between $100,000 and $150,000 in additional revenue. With an the club attain a stable financial estimated loss of $65,000 in condition. 2015 from operating the golf “The golf course industry is in course, he said he hopes Casper a contracting condition and we helps generate $150,000 over felt we needed to change the operating expenses. club’s trajectory,” Douglass said. Though golfers may notice “We want to tap into (Casper’s) some slight differences when network and analytics that we they play a round, Salski and could never dream up.” Douglass said they would see Douglass said the hope is nothing significant. Douglass Casper will help the club boost said the quality of the course is revenue by drawing more cus- sacrosanct. “Our greens and fairways are tomers to the course as well as contain costs to make it a reve- two things which distinguish us nue-producing asset rather than from other golf courses and we a drain on the park district intend to maintain that,” Douglass said. budget. The primary reason for the Salski said one way to help recent financial setbacks has lower costs will be less use of been a drop in play, according to maintenance machines but the Douglass. He said the course greens and fairways will not be averaged between 24,000 and altered. He said there may be a 25,000 rounds for the season in few less flowers and an addi2013 and 2014. tional weed or two. Douglass “It used to be over 30,000 said it should not affect quality rounds, so we have that capacity,” of play. “Where you used to see just Douglass said. Our goal is to be in the range of 28,000 to 30,000 rough you may see tall grass,” rounds.” Douglass said. “Hitting the ball Park District Executive Di- in the rough should be a half rector Ron Salski said hitting stroke penalty and we’ll try to the increased goals can produce keep it that way.”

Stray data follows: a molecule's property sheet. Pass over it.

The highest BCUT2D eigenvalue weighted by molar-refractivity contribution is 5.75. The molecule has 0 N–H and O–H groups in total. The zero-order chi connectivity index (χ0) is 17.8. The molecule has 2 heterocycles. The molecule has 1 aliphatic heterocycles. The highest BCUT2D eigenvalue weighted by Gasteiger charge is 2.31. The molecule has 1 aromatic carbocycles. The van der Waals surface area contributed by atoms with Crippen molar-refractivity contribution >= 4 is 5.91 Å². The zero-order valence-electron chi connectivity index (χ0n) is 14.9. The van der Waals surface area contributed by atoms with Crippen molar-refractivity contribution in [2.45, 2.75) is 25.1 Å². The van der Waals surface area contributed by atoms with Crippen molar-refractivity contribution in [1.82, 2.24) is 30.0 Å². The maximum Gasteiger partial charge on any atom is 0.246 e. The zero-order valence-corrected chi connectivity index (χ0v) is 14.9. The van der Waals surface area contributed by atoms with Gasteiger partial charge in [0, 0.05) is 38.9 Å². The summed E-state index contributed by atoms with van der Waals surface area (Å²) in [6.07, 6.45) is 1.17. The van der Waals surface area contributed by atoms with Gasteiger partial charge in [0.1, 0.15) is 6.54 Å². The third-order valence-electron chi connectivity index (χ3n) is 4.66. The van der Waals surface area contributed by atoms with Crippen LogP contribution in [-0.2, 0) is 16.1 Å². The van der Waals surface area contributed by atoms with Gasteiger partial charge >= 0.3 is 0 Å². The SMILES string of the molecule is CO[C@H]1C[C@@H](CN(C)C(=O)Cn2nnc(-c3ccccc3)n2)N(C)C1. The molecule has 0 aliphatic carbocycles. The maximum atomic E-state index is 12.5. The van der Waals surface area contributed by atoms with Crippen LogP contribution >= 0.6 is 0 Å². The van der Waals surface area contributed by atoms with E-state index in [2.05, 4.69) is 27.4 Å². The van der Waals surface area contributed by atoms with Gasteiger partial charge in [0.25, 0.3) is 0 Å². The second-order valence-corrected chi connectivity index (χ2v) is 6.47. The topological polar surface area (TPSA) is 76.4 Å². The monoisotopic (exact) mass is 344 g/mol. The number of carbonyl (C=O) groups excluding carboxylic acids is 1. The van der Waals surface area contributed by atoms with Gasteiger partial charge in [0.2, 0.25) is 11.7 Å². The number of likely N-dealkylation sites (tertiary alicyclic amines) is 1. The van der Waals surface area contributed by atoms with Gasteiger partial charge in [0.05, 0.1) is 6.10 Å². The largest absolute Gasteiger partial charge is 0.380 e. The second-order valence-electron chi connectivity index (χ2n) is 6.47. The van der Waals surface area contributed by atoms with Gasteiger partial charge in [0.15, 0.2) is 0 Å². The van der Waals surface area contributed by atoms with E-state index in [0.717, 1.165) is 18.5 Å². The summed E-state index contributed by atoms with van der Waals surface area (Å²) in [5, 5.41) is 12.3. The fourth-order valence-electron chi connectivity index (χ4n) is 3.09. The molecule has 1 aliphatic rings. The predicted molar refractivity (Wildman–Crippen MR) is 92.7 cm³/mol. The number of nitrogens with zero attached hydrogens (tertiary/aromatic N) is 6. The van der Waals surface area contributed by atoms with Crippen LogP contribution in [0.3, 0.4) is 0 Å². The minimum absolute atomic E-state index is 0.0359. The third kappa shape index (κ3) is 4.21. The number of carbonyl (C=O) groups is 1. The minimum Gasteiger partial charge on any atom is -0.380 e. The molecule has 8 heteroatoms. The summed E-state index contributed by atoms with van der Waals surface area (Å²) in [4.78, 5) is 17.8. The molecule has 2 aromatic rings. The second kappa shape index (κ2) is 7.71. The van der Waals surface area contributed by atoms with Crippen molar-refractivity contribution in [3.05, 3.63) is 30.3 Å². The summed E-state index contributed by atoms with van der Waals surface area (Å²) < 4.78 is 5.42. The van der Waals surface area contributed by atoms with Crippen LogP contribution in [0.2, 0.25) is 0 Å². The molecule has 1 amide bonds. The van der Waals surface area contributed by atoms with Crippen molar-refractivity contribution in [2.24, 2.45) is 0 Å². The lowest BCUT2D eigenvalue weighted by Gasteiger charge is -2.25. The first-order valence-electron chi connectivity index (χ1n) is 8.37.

The board action Dec. 14 authorized Douglass, Salski and the board’s vice president to negotiate final details of the Casper contract. They expect that to be done within 30 days. Once a contract is in place, the park district and Casper will determine a fee structure which must be approved by the board. Deer Path Plans Move Along Lake Bluff is not the only local community looking at change to its municipal golf course. Lake Forest is looking at options for Deer Path Golf Course. The City of Lake Forest signed a consulting contract with Lohmann Golf Designs recently and has already received a preliminary report on possible improvements to its practice putting green, club house, cart barn and some of the holes in that area, according to Alderman Tim Newman who chairs the city’s Golf Advisory Committee. Newman said the committee has reviewed the ideas, offered input and he hopes there will be final suggestions from Lohmann by March.


Happy Holidays “Professional real estate agent and easy to work with. Arrived on time, never felt rushed. Knowledgeable about the local area. Would work with her again. Delivered a great market plan to sell our home.” –C.

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Providing the service you want and deserve.